3 ways women’s risk of stroke differs from men’s

3 ways women’s risk of stroke differs from men’s

Last February, the American Heart Association (AHA) and the American Stroke Association released newly recommended guidelines for the prevention of stroke in women of all ages. According to AHA experts, the majority of strokes in the U.S. strike women, with more than 60 percent of stroke-related deaths occurring in females. 

“Women share many of the same risk factors as men for stroke—high blood pressure, high cholesterol and diabetes—but there are risks specific to women’s physiology that elevate their risk even further,” says Dr. Raina Gupta, neurologist at Advocate Illinois Masonic Medical Center in Chicago. “Women’s hormones, reproductive health and pregnancy can all further contribute to the risk of stroke.” 

Additional stroke risk factors for women include migraine headaches with aura, atrial fibrillation and sleep abnormalities, Dr. Gupta says. In addition, blood pressure and diabetes have been found to be greater risk factors for women than men, she says. 

“Stroke is a very serious condition that can at any age, regardless of a woman’s overall health,” Dr. Gupta says. “These new guidelines are something every woman should keep in mind. It’s important that we increase stroke awareness among women.” 

Here are three ways she says women are more at risk for stroke than men: 

1. Basic biology
There are several aspects of a woman’s reproductive system that put them at greater risk, including birth control medications, postmenopausal hormones and health during pregnancy, Dr. Gupta says. 

“Oral contraceptives may increase your risk of stroke by increasing your blood pressure to unsafe levels,” she says. “This is particularly dangerous if you also smoke or have a prior history of thromboembolism (blood clots). Be sure to monitor your blood pressure when starting a new contraceptive.”

 Blood pressure also plays a part of stroke risk during pregnancy. Women with a history of moderate to severe high blood pressure before pregnancy should speak with their physicians to consider blood pressure medication, a low-dose aspirin regimen or calcium supplement therapy to lessen the risk of preeclampsia

“Women with preeclampsia have twice the risk of stroke, as well as a four-fold risk of high blood pressure later in life,” Dr. Gupta says. “So it should be recognized as a risk factor and discussed as early as possible.”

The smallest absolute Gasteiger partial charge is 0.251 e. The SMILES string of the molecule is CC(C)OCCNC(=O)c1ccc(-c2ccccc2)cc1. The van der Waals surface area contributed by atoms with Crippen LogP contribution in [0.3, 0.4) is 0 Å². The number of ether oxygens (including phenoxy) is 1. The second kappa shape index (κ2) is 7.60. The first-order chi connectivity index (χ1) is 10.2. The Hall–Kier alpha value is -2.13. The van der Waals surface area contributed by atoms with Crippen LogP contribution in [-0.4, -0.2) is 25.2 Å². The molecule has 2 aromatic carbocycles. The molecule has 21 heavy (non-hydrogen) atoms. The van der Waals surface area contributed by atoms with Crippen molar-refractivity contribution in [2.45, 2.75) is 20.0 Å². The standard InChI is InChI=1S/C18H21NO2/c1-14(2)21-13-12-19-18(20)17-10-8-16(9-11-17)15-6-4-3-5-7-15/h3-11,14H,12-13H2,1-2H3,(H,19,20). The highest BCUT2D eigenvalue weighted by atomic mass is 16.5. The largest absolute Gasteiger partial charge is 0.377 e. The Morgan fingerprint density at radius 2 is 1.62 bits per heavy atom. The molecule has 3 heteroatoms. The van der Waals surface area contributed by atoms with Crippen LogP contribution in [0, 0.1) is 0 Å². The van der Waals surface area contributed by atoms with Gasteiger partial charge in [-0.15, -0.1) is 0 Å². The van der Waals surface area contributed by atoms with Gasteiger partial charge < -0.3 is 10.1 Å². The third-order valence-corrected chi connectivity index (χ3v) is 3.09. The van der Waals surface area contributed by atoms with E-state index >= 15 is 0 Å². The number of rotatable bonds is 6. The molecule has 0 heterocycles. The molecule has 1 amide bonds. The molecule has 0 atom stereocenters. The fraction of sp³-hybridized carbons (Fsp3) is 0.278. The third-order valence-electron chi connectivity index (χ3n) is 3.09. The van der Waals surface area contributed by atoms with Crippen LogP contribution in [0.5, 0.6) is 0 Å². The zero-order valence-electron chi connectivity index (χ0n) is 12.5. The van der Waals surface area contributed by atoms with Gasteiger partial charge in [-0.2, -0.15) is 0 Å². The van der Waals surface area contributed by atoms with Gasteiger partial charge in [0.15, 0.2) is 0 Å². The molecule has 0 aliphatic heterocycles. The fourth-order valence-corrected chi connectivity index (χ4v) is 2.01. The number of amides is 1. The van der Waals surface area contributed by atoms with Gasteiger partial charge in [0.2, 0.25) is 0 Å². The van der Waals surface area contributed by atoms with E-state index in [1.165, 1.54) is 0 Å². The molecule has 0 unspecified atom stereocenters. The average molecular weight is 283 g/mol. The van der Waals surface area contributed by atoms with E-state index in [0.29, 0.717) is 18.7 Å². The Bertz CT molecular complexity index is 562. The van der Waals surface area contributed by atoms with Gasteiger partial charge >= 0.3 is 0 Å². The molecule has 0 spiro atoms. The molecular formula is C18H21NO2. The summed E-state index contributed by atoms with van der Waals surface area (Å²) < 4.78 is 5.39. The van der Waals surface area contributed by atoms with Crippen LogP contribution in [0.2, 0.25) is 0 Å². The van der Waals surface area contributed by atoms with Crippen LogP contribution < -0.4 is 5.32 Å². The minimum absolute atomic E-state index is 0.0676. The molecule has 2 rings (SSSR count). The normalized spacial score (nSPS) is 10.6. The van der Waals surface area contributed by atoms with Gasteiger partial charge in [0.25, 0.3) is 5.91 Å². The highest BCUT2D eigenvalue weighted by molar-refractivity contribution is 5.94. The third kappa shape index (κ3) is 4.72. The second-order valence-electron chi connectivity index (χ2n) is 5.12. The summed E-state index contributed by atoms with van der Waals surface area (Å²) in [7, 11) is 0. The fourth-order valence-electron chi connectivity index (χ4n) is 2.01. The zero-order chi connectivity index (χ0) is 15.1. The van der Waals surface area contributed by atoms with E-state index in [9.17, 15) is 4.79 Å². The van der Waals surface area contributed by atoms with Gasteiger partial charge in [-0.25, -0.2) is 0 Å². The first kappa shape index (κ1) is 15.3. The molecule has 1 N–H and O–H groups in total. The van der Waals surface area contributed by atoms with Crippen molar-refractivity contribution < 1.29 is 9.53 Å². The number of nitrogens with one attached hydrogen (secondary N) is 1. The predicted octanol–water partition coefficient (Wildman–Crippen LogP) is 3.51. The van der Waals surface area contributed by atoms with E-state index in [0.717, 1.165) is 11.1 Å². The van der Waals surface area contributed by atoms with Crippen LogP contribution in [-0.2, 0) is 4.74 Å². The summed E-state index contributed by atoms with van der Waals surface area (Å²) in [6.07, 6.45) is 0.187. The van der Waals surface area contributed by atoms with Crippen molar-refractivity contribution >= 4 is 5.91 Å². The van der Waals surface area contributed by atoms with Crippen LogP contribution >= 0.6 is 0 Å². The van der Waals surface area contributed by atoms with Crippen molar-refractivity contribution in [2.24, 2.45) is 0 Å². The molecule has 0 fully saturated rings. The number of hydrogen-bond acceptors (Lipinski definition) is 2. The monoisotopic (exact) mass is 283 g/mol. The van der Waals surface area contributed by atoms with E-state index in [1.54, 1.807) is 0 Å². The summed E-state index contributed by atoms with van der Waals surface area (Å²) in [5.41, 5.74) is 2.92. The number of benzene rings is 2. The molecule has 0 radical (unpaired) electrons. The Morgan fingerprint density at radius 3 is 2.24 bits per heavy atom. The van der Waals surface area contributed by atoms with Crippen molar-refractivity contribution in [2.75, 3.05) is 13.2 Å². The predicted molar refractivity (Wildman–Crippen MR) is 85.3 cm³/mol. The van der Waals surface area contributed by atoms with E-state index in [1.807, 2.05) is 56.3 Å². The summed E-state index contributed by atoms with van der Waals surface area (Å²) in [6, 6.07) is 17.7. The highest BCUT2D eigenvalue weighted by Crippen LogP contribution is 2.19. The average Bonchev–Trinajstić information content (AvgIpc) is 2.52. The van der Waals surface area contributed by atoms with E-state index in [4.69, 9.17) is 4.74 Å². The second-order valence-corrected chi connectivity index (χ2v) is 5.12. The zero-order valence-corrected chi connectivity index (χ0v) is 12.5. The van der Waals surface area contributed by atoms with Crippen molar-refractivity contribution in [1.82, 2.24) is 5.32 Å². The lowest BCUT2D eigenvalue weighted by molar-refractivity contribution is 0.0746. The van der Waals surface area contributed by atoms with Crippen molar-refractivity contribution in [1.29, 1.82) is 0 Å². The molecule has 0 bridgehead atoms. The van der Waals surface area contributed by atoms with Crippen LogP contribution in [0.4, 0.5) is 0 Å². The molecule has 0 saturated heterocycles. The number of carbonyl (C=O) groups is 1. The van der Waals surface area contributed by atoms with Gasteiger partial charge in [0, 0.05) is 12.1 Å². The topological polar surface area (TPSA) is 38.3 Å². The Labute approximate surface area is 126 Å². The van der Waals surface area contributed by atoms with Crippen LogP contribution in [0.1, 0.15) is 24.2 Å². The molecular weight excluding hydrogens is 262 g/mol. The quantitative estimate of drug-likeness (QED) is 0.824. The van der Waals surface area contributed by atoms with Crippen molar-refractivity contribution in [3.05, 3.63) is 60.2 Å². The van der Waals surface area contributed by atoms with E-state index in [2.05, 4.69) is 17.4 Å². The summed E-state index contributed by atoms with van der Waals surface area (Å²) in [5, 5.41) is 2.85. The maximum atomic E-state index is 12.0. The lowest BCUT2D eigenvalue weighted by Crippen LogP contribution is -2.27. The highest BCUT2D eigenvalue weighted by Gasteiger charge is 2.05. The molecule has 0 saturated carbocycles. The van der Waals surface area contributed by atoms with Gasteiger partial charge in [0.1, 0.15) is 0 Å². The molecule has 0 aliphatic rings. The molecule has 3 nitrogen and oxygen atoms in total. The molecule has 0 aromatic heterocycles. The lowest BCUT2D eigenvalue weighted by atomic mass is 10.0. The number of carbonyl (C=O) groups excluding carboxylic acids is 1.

In addition, postmenopausal women with a waist size larger than 35.2 inches and elevated triglycerides may have a risk of stroke that’s up to five times as high as women who don’t, she says. 

2. Splitting headache
“Women, especially those under age 55, who have migraine headaches and experience an aura are at a 2.5 times greater risk of stroke,” Dr Gupta says. “Women who are on birth control can be at an even greater risk.”

And it’s especially important women with migraines stop smoking, since that increases their risk even further, she says. 

3. Fluttering heart
Dr. Gupta says atrial fibrillation, a common type of fast, irregular heartbeat, is a stroke risk for women and men of any age. And the condition only increases with age. Dr. Gupta says women over the age of 75 should be screened for the condition to lessen their risk. 

“This is an especially important factor to pay attention to, as recent studies have shown that treatment of atrial fibrillation has not led to fewer related strokes,” she says. “So, early diagnosis and aggressive treatment are even more important.”

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  1. Important, too, to remember to call 911 if stroke symptoms are suspected. Too many people are minimizing stroke & heart attack symptoms and going to an urgent care facility instead of the ER. Valuable time can be lost.

  2. Let’s not forget the role smoking contributes to strokes.

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health enews Staff
health enews Staff

health enews staff is a group of experienced writers from our Advocate Aurora Health sites, which also includes freelance or intern writers.